Those clients who know me, will probably know that I'm a complete chicken when it comes to airplanes. Yes I know. Ironic for a Travel Agent. Just let it go.
Someone else who knows this little fact is our friend Louisa Jackson, who works at Gold Medal - a place we may have booked you flights, car hire or whole holiday through. At a recent presentation with British Airways, Louisa told me about a course BA run that would just perfect for me to attend as a nervous flyer.
"Great!" says I, and promptly hopes she'll forget about it.
Naturally she didn't, otherwise I wouldn't be writing this and I'm immensely grateful to her for dropping a place on the "Flight Safety Awareness" course, which I am just returning from (very crowded train back to North Devon from Paddington, with lots of opportunity to write notes!).
As is normal with my fear of flying, the anticipation of what might lay ahead for my day was far worse than the exercises we went through and I am pleased to report that I managed to maintain my dignity at all times. As far as I remember.
So what did we do?
After an introduction, which included a safety briefing for the safety course, we went straight down to BA's Boeing 737 cabin simulator. You've seen those cockpit flight simulators that pilots train in, well this is a whole cabin, complete with seats, oxygen masks and hydraulic lifts to shake you about.
Our small group was settled into our seats and we began our fake flight to the Maldives (highly impractical in a 737!). With all the windows blocked off, except the over-wing doors, I stuck myself where I had a good view of the rest of the hanger, which was filled with other cabin simulators and an assortment of every type of door cabin crew might need to practice on!
In at the deep end!
We started our very realistic bump along the 'tarmac' and prepared for take off with the usual safety demos and messages from the captain (palms now distinctively sweaty!). The speakers started blaring our engine noise as we accelerated along the runway and suddenly we notice the smoke pumping out from one of the seat up front. Muttered comments continue for a few seconds before an 'EMERGENCY. BRACE!' command comes from the captain. The cabin crew are shouting 'BRACE! BRACE!' intermixed with 'PUT YOUR HEAD BACK DOWN!' (Wasn't me. I was frozen with my head practically between my knees!).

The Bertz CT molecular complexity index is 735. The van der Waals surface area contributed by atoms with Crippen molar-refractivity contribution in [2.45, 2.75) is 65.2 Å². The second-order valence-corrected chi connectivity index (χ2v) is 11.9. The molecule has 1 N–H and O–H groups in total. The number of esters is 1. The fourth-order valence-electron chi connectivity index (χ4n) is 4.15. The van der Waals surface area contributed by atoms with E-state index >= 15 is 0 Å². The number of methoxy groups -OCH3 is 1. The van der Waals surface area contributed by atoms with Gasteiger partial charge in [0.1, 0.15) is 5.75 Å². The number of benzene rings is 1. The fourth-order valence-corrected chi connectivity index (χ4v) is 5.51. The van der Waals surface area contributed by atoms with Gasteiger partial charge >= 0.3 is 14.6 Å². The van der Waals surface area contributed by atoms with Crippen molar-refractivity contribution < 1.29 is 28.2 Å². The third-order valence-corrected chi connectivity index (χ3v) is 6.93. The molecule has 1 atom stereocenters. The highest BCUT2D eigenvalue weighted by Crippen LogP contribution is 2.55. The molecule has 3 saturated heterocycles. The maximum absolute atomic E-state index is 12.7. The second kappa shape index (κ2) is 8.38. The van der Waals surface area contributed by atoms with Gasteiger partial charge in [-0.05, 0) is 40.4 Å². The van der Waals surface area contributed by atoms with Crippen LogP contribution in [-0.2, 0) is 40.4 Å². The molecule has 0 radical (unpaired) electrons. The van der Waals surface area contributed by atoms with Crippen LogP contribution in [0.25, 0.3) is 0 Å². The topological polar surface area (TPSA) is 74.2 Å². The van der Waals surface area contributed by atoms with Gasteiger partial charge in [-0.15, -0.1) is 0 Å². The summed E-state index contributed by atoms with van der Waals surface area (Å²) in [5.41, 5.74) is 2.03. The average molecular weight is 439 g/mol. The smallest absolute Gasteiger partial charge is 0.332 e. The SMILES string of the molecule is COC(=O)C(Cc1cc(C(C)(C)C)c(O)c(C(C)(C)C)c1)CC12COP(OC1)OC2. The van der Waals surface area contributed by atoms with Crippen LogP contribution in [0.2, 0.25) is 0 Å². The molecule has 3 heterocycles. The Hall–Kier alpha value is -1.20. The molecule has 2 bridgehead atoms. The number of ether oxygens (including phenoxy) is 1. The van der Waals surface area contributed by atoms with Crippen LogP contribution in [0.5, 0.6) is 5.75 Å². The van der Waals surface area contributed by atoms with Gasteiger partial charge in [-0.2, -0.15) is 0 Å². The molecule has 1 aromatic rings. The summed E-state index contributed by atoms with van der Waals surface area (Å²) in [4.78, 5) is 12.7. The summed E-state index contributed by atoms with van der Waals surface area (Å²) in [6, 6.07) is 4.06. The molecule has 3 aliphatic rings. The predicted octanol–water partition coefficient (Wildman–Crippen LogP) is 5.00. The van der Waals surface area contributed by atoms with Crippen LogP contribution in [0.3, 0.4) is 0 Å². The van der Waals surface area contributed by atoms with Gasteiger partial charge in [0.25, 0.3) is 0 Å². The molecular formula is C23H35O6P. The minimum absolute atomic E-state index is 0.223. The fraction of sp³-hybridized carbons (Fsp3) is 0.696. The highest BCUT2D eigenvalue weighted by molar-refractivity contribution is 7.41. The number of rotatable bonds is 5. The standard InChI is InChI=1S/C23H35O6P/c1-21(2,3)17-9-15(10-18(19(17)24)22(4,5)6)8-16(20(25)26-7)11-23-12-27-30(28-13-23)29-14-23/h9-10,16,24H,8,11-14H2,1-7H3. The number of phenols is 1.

Loud engine noise. Alarms sounding. Crew barking commands. Yes, I was a bit twitchy, but my view of the outside world kept my imagination in check. We file out of our stricken 'aircraft' and line up alongside the simulator, all rather wide-eyed.
What a way to start. Once the air clears inside the cabin, we troop back in and settle in for a debrief and reality check of our reactions. After about five minutes I regain the ability to speak in words of more than one syllable.
What followed was an in depth discussion with our instructors (ex-cabin crew and a First Officer) that made us look at our actions and reactions and how the cabin crew had essentially shepherded us through the situation with their instructions. What we were to learn today were things to make us more efficient in emergency situations as well as more information about the airline's safety procedures and a real reinforcement of the skills and priorities of the pilots and crew.